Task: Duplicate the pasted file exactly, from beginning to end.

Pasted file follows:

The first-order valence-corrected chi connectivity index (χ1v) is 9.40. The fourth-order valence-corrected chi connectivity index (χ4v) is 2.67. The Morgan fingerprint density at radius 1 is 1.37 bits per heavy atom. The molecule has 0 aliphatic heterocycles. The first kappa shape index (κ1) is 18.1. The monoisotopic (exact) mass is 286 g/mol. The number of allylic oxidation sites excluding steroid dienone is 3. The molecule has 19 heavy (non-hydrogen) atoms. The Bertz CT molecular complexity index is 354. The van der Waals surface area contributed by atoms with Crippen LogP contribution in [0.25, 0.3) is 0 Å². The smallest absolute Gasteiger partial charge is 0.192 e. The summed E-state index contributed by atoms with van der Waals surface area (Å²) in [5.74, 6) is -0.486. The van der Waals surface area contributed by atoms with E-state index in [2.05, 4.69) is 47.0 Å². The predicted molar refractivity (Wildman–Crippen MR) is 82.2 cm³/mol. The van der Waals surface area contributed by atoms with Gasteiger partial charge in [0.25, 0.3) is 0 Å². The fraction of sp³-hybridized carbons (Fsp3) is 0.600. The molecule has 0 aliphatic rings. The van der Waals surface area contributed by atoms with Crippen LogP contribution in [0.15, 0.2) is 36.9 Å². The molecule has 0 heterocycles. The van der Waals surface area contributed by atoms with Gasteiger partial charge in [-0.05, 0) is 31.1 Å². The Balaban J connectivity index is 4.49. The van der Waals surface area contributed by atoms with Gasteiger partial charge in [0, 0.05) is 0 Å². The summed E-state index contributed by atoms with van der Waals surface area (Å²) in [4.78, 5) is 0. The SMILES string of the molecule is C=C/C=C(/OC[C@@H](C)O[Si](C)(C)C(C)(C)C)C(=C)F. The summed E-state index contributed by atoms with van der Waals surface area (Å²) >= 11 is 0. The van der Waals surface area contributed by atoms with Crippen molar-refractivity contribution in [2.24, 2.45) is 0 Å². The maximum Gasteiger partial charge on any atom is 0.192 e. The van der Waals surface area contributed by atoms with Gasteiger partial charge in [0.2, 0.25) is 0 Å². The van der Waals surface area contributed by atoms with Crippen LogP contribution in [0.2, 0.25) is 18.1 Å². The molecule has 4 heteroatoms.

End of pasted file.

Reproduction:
The first-order valence-corrected chi connectivity index (χ1v) is 9.40. The fourth-order valence-corrected chi connectivity index (χ4v) is 2.67. The Morgan fingerprint density at radius 1 is 1.37 bits per heavy atom. The molecule has 0 aliphatic heterocycles. The first kappa shape index (κ1) is 18.1. The monoisotopic (exact) mass is 286 g/mol. The number of allylic oxidation sites excluding steroid dienone is 3. The molecule has 19 heavy (non-hydrogen) atoms. The Bertz CT molecular complexity index is 354. The van der Waals surface area contributed by atoms with Crippen LogP contribution in [0.25, 0.3) is 0 Å². The smallest absolute Gasteiger partial charge is 0.192 e. The summed E-state index contributed by atoms with van der Waals surface area (Å²) in [5.74, 6) is -0.486. The van der Waals surface area contributed by atoms with E-state index in [2.05, 4.69) is 47.0 Å². The predicted molar refractivity (Wildman–Crippen MR) is 82.2 cm³/mol. The van der Waals surface area contributed by atoms with Gasteiger partial charge in [0.25, 0.3) is 0 Å². The fraction of sp³-hybridized carbons (Fsp3) is 0.600. The molecule has 0 aliphatic rings. The van der Waals surface area contributed by atoms with Crippen LogP contribution in [0.15, 0.2) is 36.9 Å². The molecule has 0 heterocycles. The van der Waals surface area contributed by atoms with Gasteiger partial charge in [-0.05, 0) is 31.1 Å². The Balaban J connectivity index is 4.49. The van der Waals surface area contributed by atoms with Gasteiger partial charge in [0, 0.05) is 0 Å². The summed E-state index contributed by atoms with van der Waals surface area (Å²) in [4.78, 5) is 0. The SMILES string of the molecule is C=C/C=C(/OC[C@@H](C)O[Si](C)(C)C(C)(C)C)C(=C)F. The summed E-state index contributed by atoms with van der Waals surface area (Å²) >= 11 is 0. The van der Waals surface area contributed by atoms with Crippen molar-refractivity contribution in [2.24, 2.45) is 0 Å². The maximum Gasteiger partial charge on any atom is 0.192 e. The van der Waals surface area contributed by atoms with Gasteiger partial charge in [0.2, 0.25) is 0 Å². The van der Waals surface area contributed by atoms with Crippen LogP contribution in [0.2, 0.25) is 18.1 Å². The molecule has 4 heteroatoms.